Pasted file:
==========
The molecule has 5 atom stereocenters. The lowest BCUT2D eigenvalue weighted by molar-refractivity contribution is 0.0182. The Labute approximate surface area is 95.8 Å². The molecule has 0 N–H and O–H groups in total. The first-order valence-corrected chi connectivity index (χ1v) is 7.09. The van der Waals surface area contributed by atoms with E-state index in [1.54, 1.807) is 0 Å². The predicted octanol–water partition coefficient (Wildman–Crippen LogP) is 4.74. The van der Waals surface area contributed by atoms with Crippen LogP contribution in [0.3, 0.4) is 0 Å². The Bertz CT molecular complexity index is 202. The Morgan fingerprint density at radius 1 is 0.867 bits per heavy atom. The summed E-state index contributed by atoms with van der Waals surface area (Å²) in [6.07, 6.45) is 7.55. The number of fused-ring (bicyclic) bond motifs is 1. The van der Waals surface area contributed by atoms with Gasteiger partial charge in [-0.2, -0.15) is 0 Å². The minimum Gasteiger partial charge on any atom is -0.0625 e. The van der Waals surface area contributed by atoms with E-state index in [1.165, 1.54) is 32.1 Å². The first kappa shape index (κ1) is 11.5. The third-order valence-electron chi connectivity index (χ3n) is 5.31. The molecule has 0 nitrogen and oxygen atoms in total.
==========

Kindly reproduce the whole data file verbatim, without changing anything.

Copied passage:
The molecule has 5 atom stereocenters. The lowest BCUT2D eigenvalue weighted by molar-refractivity contribution is 0.0182. The Labute approximate surface area is 95.8 Å². The molecule has 0 N–H and O–H groups in total. The first-order valence-corrected chi connectivity index (χ1v) is 7.09. The van der Waals surface area contributed by atoms with E-state index in [1.54, 1.807) is 0 Å². The predicted octanol–water partition coefficient (Wildman–Crippen LogP) is 4.74. The van der Waals surface area contributed by atoms with Crippen LogP contribution in [0.3, 0.4) is 0 Å². The Bertz CT molecular complexity index is 202. The Morgan fingerprint density at radius 1 is 0.867 bits per heavy atom. The summed E-state index contributed by atoms with van der Waals surface area (Å²) in [6.07, 6.45) is 7.55. The number of fused-ring (bicyclic) bond motifs is 1. The van der Waals surface area contributed by atoms with Gasteiger partial charge in [-0.2, -0.15) is 0 Å². The minimum Gasteiger partial charge on any atom is -0.0625 e. The van der Waals surface area contributed by atoms with E-state index in [1.165, 1.54) is 32.1 Å². The first kappa shape index (κ1) is 11.5. The third-order valence-electron chi connectivity index (χ3n) is 5.31. The molecule has 0 nitrogen and oxygen atoms in total.